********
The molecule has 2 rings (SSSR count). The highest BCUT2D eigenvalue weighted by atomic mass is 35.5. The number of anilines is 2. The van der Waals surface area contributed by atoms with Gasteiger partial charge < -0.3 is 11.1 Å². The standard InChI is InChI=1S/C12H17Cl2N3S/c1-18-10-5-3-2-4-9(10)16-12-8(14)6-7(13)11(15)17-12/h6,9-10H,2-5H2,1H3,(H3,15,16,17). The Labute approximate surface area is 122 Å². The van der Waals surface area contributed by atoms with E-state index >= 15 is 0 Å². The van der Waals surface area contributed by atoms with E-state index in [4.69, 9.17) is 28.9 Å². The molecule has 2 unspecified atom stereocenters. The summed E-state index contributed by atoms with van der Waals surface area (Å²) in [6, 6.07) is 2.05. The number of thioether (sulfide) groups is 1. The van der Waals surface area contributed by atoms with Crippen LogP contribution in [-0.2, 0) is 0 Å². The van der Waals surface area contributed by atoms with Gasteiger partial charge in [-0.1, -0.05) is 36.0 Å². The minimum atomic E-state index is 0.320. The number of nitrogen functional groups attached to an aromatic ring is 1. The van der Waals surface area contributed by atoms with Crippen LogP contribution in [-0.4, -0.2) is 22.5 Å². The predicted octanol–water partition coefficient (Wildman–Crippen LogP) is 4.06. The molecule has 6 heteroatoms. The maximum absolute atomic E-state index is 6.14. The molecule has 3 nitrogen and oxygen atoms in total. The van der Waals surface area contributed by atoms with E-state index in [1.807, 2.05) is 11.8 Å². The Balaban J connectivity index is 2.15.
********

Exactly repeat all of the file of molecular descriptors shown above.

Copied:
The molecule has 2 rings (SSSR count). The highest BCUT2D eigenvalue weighted by atomic mass is 35.5. The number of anilines is 2. The van der Waals surface area contributed by atoms with Gasteiger partial charge < -0.3 is 11.1 Å². The standard InChI is InChI=1S/C12H17Cl2N3S/c1-18-10-5-3-2-4-9(10)16-12-8(14)6-7(13)11(15)17-12/h6,9-10H,2-5H2,1H3,(H3,15,16,17). The Labute approximate surface area is 122 Å². The van der Waals surface area contributed by atoms with E-state index >= 15 is 0 Å². The van der Waals surface area contributed by atoms with E-state index in [4.69, 9.17) is 28.9 Å². The molecule has 2 unspecified atom stereocenters. The summed E-state index contributed by atoms with van der Waals surface area (Å²) in [6, 6.07) is 2.05. The number of thioether (sulfide) groups is 1. The van der Waals surface area contributed by atoms with Crippen LogP contribution in [-0.2, 0) is 0 Å². The van der Waals surface area contributed by atoms with Gasteiger partial charge in [-0.1, -0.05) is 36.0 Å². The minimum atomic E-state index is 0.320. The number of nitrogen functional groups attached to an aromatic ring is 1. The van der Waals surface area contributed by atoms with Crippen LogP contribution in [-0.4, -0.2) is 22.5 Å². The predicted octanol–water partition coefficient (Wildman–Crippen LogP) is 4.06. The molecule has 6 heteroatoms. The maximum absolute atomic E-state index is 6.14. The molecule has 3 nitrogen and oxygen atoms in total. The van der Waals surface area contributed by atoms with E-state index in [1.807, 2.05) is 11.8 Å². The Balaban J connectivity index is 2.15.